Chapter 7. Make Rapid Improvements through Kaizens

With John Smith

When you're working in a highvolume, continuous process environment, like a paper mill, very small percentages of waste can add up to big dollars quickly. When staff at one mill saw that waste on one machine had increased steadily three months in a row, they had to make a change quickly or costs would continue to mount.

Knowing that even the best traditional DMAIC projects can take months to complete, the mill was looking for a different approach that could generate results more quickly. So they turned to the Kaizen (pronounced KYEzen) project model, where a team works full-time on solving a problem for a concentrated period of time (typically, a full week).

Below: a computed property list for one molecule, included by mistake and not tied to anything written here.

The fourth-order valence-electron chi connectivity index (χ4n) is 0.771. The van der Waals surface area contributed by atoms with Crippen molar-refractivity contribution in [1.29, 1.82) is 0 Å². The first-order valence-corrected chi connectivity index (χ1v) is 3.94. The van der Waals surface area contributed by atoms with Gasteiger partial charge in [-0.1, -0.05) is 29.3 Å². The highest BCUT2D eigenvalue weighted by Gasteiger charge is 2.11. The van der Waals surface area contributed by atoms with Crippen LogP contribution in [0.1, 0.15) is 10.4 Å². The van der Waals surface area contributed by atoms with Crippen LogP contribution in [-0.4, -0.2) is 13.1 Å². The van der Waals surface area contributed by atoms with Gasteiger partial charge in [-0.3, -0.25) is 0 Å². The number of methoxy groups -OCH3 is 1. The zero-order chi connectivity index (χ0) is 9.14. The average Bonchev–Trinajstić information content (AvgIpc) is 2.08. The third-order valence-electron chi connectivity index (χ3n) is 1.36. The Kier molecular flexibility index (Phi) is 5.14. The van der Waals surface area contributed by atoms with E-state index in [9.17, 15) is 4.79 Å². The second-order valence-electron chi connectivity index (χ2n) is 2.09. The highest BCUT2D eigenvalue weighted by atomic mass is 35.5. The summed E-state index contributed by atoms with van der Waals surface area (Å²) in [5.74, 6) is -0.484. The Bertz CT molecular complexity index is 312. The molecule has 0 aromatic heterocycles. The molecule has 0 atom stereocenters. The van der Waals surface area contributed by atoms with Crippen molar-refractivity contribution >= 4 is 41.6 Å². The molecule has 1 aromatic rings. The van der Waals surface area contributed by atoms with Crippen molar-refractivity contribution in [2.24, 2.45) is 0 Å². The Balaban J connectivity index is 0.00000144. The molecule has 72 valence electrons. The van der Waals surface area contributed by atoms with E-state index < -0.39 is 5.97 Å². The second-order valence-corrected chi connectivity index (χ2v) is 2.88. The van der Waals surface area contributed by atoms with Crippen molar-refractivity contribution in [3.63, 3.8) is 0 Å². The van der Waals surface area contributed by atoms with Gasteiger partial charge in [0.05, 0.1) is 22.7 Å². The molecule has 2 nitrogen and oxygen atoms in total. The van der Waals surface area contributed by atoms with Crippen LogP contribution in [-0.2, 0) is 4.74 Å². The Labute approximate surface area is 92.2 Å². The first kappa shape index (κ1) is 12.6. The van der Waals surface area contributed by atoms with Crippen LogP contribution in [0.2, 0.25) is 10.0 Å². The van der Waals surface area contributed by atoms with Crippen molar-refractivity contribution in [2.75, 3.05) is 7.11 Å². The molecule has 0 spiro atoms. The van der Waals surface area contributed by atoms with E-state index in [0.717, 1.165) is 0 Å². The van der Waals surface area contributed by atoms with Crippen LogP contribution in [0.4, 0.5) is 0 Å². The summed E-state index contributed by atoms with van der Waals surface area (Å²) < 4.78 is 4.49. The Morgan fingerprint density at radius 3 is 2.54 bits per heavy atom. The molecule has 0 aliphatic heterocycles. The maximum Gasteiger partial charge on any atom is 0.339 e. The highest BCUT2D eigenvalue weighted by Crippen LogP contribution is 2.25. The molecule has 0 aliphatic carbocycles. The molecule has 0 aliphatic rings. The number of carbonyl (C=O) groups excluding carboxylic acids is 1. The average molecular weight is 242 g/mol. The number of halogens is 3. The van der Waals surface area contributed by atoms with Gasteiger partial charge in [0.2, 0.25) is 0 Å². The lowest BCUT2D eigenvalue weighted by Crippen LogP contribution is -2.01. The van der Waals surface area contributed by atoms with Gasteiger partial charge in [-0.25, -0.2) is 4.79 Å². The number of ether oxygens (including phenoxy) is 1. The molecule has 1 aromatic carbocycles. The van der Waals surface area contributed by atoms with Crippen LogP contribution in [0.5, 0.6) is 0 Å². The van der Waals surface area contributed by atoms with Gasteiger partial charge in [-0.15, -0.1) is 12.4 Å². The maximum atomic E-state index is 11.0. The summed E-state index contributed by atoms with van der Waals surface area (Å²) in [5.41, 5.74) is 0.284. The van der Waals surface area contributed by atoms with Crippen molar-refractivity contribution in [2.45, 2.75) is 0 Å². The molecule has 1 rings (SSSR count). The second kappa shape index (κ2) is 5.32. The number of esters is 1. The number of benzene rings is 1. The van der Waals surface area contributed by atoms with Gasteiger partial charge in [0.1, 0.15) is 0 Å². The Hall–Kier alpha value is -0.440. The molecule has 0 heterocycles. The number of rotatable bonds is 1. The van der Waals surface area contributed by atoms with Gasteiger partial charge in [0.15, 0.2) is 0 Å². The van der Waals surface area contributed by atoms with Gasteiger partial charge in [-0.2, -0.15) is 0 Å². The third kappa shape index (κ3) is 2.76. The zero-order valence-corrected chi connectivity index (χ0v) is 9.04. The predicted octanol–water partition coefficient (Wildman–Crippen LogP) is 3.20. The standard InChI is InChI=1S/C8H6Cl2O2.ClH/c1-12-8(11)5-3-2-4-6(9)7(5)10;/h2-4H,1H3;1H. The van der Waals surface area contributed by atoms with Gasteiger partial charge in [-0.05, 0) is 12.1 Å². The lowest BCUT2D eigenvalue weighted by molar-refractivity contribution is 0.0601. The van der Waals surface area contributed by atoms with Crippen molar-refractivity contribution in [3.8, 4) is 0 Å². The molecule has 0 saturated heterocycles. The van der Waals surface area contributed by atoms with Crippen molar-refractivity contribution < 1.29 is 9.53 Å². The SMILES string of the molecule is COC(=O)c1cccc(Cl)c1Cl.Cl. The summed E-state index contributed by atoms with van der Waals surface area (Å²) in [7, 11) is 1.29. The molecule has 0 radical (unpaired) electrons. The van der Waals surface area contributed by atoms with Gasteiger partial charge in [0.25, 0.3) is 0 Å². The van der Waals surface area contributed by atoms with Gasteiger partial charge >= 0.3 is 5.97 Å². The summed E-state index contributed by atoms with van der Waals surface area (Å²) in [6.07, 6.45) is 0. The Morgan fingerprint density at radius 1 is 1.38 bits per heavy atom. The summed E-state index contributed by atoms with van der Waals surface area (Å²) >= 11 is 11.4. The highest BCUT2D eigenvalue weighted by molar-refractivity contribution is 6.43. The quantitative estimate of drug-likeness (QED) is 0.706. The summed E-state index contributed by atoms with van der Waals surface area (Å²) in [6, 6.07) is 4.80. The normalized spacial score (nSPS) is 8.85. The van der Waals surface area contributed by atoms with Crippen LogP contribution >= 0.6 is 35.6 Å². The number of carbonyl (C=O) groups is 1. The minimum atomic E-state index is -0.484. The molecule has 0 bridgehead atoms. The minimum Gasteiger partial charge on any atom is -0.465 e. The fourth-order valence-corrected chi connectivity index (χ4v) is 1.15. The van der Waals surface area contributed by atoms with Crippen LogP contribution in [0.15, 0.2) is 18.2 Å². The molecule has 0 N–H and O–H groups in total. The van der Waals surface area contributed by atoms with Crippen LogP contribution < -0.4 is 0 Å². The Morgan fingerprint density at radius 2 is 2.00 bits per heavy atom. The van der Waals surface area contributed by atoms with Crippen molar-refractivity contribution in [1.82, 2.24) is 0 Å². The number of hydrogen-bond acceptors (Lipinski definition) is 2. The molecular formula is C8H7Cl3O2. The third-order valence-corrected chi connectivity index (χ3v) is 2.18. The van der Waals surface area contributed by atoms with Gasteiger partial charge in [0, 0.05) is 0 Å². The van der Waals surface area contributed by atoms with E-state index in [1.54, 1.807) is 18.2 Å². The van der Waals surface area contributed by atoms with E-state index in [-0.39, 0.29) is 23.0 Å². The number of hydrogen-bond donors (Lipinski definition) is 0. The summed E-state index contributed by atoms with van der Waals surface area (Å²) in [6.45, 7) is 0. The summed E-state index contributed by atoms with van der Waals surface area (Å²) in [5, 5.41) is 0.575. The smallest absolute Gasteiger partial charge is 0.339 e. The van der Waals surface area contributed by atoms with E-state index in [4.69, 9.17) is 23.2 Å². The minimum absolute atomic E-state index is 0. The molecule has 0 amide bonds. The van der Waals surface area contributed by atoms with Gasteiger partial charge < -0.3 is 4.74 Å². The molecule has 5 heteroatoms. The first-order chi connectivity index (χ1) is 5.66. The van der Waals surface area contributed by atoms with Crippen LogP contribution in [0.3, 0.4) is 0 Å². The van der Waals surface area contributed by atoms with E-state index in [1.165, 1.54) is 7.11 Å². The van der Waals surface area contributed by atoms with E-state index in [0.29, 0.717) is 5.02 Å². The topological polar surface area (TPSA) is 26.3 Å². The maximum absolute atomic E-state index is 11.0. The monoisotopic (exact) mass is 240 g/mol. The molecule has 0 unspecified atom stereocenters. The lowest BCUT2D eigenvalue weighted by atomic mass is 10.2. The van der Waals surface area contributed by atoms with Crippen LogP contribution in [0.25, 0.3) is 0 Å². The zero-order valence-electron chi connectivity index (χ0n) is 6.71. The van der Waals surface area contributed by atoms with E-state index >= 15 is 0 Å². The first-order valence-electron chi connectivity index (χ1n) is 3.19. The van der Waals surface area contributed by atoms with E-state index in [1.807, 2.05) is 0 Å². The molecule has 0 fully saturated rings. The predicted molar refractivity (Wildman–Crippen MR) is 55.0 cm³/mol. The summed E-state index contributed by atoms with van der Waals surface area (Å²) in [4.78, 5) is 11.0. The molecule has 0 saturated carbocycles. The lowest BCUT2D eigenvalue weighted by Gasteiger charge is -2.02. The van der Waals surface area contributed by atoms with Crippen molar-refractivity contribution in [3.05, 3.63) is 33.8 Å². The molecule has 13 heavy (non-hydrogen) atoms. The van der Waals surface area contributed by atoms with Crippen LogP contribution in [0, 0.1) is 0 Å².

Mill management allocated seven employees to participate in the Kaizen to study and solve the waste problem. There was one limitation given to the team: no capital expenditure. During the week-long event, the team completed all of the DMAIC steps: defining the problem, brainstorming improvement ideas, doing root-cause analysis, identifying quick-hit actions, establishing new operating procedures that would prevent the root causes of waste, and setting up a database metric so they could monitor ongoing performance.

Actions that came out of that week saved the company $2.75 million annually in waste.

Many companies we work with have never heard of the Kaizen project model before. Others associate it with much smaller gains: "We tried a few Kaizens and saved $20,000. ...

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